Modern India takes great care and pride to retain the extraordinary refinement of its many palaces, old temples and ancient forts. We’ve fondly named our newest delivery, Paisley Palace. From the stunning marble dome of the Taj Mahal to the ornate arches of the Mysore Palace to the spectacular paintings that adorn the Amer Fort, there is no lack of inspiration in the architecture in India. Many of our designs in this collection are named after these great palaces! Take a look at the history of these great sites to better understand the story behind the design.
The Amer Fort was built by the conqueror Raja Man Singh who ruled from 1590-1614 AD. On our visit here, we rode painted elephants and admired the red curtains that framed the fort. We were inspired by the elaborate painted motifs on the walls and ceilings in the Jaipur City Palace.
In India, trucks are called lorries and they can be found zooming along streets and highways. Driving in India is a bit hectic… the streets are a symphony of constant horn blowing and busy cars. The lorries are painted in all kinds of crazy colors. The idea is that if you’re loud and bright, everyone will see and hear you coming and get out of your way! We found it all to be beautifully chaotic.
We’ve teamed up with papaya+post to bring you a Holi festival giveaway fit for a party! As we kick-off the giveaway, we’ve asked Mugdha and Avni, the brilliant ladies behind the brand, to help explain the history of Holi and share their favorite ways to celebrate the colorful festival.
At papaya+post we believe in “Traditional, with a Twist”. Basically celebrating the world’s festivals in a way that respects age-old roots but that adapts them to our modern lives. Holi, the Indian festival of color, is one of our very favorites.
This season as we celebrate the color and culture of India, we also want to give back and make a difference in the lives of some of the children who live there.
Recently, two Tea employees traveled to Jaipur to meet the staff of Gram Bharati Samiti, or the Society for Rural Development. This non-profit organization partners with rural villages in the state of Rajasthan to educate women and girls about their right to information, education and healthcare.
They also restore ancient stepwells so more villages have access to clean and safe drinking water. And they teach girls a craft like how to weave carpets and dhurrie rugs, to embroider saris and sew cholis (the blouses worn beneath saris). When young girls have the ability to earn their own money, they are free from the threat of child marriage and have more opportunity for education and independence.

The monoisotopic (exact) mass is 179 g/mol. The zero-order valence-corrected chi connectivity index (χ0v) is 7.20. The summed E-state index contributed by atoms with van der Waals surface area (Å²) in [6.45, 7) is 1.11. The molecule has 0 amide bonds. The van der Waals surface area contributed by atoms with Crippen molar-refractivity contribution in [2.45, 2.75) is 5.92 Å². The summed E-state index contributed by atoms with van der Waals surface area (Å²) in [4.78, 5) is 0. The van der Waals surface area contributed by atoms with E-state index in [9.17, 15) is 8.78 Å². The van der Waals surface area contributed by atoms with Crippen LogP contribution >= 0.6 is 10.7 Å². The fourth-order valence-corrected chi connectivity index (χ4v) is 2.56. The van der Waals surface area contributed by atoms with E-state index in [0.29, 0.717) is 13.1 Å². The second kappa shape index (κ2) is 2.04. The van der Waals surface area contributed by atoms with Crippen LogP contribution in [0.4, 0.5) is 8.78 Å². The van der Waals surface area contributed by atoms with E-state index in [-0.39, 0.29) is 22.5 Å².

We recently visited three of the 17 villages that Gram Bharati Samiti works with, and met many of the young girls who have been educated and empowered. (Read more about the girls we met here and here.)
We have been so inspired by the work of this non-profit organization, we asked The Global Fund for Children if all the money donated through our site could go directly to Gram Bharati Samiti.
So this spring, when you donate on a Global Giving Thursday or any day of the month, your funds will be helping Rekha, Buja, Prinka and other girls like them in rural villages near Jaipur.
See this man playing the kaimacha, a bowed string instrument used in folk music from the region of Rajasthan.
The unique and rich music of India spans many genres from fusion to classical with a varied range of instruments. The striking sounds of the sitar have influenced many musicians – even all the way into popular Western music rock & roll music. Check out our playlist to see why the Beatles and The Rolling Stones were so drawn to the mystical sounds of the sitar. Don’t forget to listen to “The Sun Won’t Set” by Norah Jones and Anoushka Shankar – sitar virtuoso Ravi Shankar’s daughters.
In the Bengali region of India, it is a tradition for a grandmother to make each of their grandchildren a kantha quilt. The quilt is made out of three layers of fabric most commonly, strips of worn sari’s because the material is super soft against the babies’ skin and perfect for nap time or cuddling. The tradition of the kantha quilt is a way of connecting with family, even after the grandparents are gone. It is such an important tradition that the grandmother’s will make extra kantha quilts so that if she passes away before all of her grandchildren are born, they will still have a quilt.
The word chutney derives from the Sanskrit word caṭnī, meaning ‘to lick’. Associated with South Asian cuisine, these “condiments” vary greatly in flavor. Some chutney’s are fruit based while others are vegetable based. Some are chunky and some are smooth. The one thing in common with all chutneys? They’re all originally made by grinding fresh ingredients together. Popular chutneys, just as other Indian foods, vary from region to region as so much depends on the local ingredients. Chutneys are a vital combination to most Indian dishes and you’ll find they always pair well with Indian breads like chapati, naan, papadum, paratha and more!